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As leaders in Industrial Services and Distribution, 4PL Solutions partners with our clients to truly understand your operations and determine your needs. With over 25 years in the industry, we pride ourselves on finding the most efficient solution at the most economical price.

Keep Your Job Site Safe 

Here at 4PL Solutions LLC, we understand that safety is top priority while working a trenching job. We've compiled important safety information and tips on this page to help you and your workers ensure a safe job site. Call us today for additional information on safety and how 4PL Solutions LLC can make your projects easier.

Trenching Safety Precautions and Equipment Management

By removing the shoring installer from the unshored trench and making shoring equipment more available and easier to install, trench jacks have undoubtedly significantly impacted excavation safety. Utilizing trench jacks for shoring still has safety hazards that users should understand to help protect their workers.


These things rarely happen; however, workers must be informed of the risks they are taking before starting the project. The following are hazards and safety procedures associated with using vertical aluminum shores.


Injury to back and muscles from lifting heavy objects - An eight-foot long 52-88 extension trench jack weighs approximately 120 lbs. A two-person crew can safely lift, set, and remove it from the trench. Anything longer or heavier should be lifted and set with equipment such as a backhoe or boom truck.


Overhead lifting hazard - When jacks are hoisted by a sling from a tractor bucket or boom truck, the swinging jack presents a danger to workers guiding it. Loose plywood and rocks can also fall off onto workers. Workers should stand clear and navigate with a lead rope.


Finger and hand protection - Trench jacks have moving parts connecting the cylinder and the rail. When the jack swings open, fingers can be crushed under the cylinder block, and when swung closed, fingers can be sheared off if they are between the block and the rail leg.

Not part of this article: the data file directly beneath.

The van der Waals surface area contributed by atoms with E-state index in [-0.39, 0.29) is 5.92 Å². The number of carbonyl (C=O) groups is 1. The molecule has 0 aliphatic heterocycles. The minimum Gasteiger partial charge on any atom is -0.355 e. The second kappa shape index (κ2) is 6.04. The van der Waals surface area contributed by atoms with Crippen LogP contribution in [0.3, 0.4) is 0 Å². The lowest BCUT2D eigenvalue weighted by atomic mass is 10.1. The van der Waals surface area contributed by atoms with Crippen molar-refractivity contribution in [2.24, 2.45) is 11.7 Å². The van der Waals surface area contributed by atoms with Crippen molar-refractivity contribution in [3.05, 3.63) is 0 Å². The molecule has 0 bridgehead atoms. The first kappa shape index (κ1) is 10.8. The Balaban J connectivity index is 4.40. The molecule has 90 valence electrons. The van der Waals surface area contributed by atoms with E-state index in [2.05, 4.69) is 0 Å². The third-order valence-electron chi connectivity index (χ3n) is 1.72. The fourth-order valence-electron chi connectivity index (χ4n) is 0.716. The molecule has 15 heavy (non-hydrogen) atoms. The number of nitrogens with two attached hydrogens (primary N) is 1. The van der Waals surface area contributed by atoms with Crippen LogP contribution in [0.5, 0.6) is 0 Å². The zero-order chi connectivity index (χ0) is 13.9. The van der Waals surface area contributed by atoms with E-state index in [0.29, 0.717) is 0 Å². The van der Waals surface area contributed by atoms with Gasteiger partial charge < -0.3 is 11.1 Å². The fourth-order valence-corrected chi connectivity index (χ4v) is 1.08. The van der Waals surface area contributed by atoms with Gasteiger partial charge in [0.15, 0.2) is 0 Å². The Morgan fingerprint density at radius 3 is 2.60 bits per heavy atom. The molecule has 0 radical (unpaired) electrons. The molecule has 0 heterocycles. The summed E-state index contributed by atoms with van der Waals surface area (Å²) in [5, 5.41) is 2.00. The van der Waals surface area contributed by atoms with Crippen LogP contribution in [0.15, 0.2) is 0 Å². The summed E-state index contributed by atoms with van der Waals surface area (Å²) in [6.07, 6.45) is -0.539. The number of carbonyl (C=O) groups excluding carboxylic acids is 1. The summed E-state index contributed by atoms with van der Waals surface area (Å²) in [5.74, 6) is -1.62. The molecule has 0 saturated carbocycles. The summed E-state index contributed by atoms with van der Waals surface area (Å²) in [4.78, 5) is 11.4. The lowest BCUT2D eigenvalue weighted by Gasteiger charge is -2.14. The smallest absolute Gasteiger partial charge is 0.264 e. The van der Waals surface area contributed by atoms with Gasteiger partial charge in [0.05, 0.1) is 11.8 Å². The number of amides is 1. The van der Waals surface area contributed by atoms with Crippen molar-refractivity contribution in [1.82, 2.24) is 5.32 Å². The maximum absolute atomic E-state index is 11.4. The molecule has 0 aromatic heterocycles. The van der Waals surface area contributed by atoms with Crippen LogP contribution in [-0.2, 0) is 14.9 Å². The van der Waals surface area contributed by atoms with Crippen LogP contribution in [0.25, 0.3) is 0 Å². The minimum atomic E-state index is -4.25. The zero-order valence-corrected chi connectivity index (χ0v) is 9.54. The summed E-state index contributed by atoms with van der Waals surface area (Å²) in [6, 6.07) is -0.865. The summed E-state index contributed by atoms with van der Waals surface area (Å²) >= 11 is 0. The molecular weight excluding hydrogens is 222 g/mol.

When the hydraulic hose is connected to the block fitting, and when the jack is being lifted by hand, shearing and crushing are most likely to happen. Awareness through safety instruction and hand placement at a distance of 12 inches from the blocks is a safe practice.


Trench jacks may have optional finger guards; however, getting fingers under the block is still possible, and wrists are cut and banged when the jack folds or unfolds.


Bank collapse with a worker standing on it - When the jack is being set, it is still possible for the trench wall to collapse from the additional weight and activity around it. Trench jack installation should closely follow the excavation activity. During jack removal, the arch column is literally removed with the load still on it.


Pipe bedding and initial backfill cut the trench depth, adding stability before removing the jack. If backfill operations closely follow jack removal, the length of the unshored collapsible trench wall becomes short. Soil arching back to the backfilled area is likely, and trench wall failure becomes less likely.


Remote backfill operations such as excavator wheels, vibraplates, or remote-operated compactors must always be used for compaction outside the shored area. When trench jacks are being removed to allow pipe installation and reset, there is a greater likelihood of trench wall collapse. Equipment and personnel nearby risk losing the ground under their feet. Keep equipment and personnel except those needed to remove the jack a safe distance away.